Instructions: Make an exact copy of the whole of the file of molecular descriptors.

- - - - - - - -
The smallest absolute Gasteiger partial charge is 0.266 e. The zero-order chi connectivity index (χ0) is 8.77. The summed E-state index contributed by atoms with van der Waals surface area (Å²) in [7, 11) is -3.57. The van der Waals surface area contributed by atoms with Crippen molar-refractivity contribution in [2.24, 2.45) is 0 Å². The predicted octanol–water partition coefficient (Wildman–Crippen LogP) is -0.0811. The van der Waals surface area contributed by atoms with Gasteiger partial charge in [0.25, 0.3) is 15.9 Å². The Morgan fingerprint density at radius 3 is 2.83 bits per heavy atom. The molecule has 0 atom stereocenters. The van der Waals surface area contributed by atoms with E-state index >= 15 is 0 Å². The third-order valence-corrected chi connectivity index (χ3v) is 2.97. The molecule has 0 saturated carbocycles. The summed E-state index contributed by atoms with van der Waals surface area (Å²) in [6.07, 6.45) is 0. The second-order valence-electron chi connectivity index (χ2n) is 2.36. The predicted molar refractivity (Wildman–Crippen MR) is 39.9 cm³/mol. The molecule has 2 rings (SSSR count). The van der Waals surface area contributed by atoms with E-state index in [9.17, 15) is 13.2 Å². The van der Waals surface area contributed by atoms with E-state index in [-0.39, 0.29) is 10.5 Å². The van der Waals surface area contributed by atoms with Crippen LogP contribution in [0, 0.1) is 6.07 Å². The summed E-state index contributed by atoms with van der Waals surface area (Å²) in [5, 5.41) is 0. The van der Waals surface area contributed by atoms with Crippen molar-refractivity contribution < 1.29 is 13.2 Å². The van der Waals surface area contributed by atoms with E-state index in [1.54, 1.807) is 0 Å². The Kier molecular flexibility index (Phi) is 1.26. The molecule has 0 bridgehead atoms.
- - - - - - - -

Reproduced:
The smallest absolute Gasteiger partial charge is 0.266 e. The zero-order chi connectivity index (χ0) is 8.77. The summed E-state index contributed by atoms with van der Waals surface area (Å²) in [7, 11) is -3.57. The van der Waals surface area contributed by atoms with Crippen molar-refractivity contribution in [2.24, 2.45) is 0 Å². The predicted octanol–water partition coefficient (Wildman–Crippen LogP) is -0.0811. The van der Waals surface area contributed by atoms with Gasteiger partial charge in [0.25, 0.3) is 15.9 Å². The Morgan fingerprint density at radius 3 is 2.83 bits per heavy atom. The molecule has 0 atom stereocenters. The van der Waals surface area contributed by atoms with E-state index >= 15 is 0 Å². The third-order valence-corrected chi connectivity index (χ3v) is 2.97. The molecule has 0 saturated carbocycles. The summed E-state index contributed by atoms with van der Waals surface area (Å²) in [6.07, 6.45) is 0. The second-order valence-electron chi connectivity index (χ2n) is 2.36. The predicted molar refractivity (Wildman–Crippen MR) is 39.9 cm³/mol. The molecule has 2 rings (SSSR count). The van der Waals surface area contributed by atoms with E-state index in [9.17, 15) is 13.2 Å². The van der Waals surface area contributed by atoms with E-state index in [-0.39, 0.29) is 10.5 Å². The van der Waals surface area contributed by atoms with Crippen LogP contribution in [0, 0.1) is 6.07 Å². The summed E-state index contributed by atoms with van der Waals surface area (Å²) in [5, 5.41) is 0. The van der Waals surface area contributed by atoms with Crippen molar-refractivity contribution < 1.29 is 13.2 Å². The van der Waals surface area contributed by atoms with E-state index in [1.54, 1.807) is 0 Å². The Kier molecular flexibility index (Phi) is 1.26. The molecule has 0 bridgehead atoms.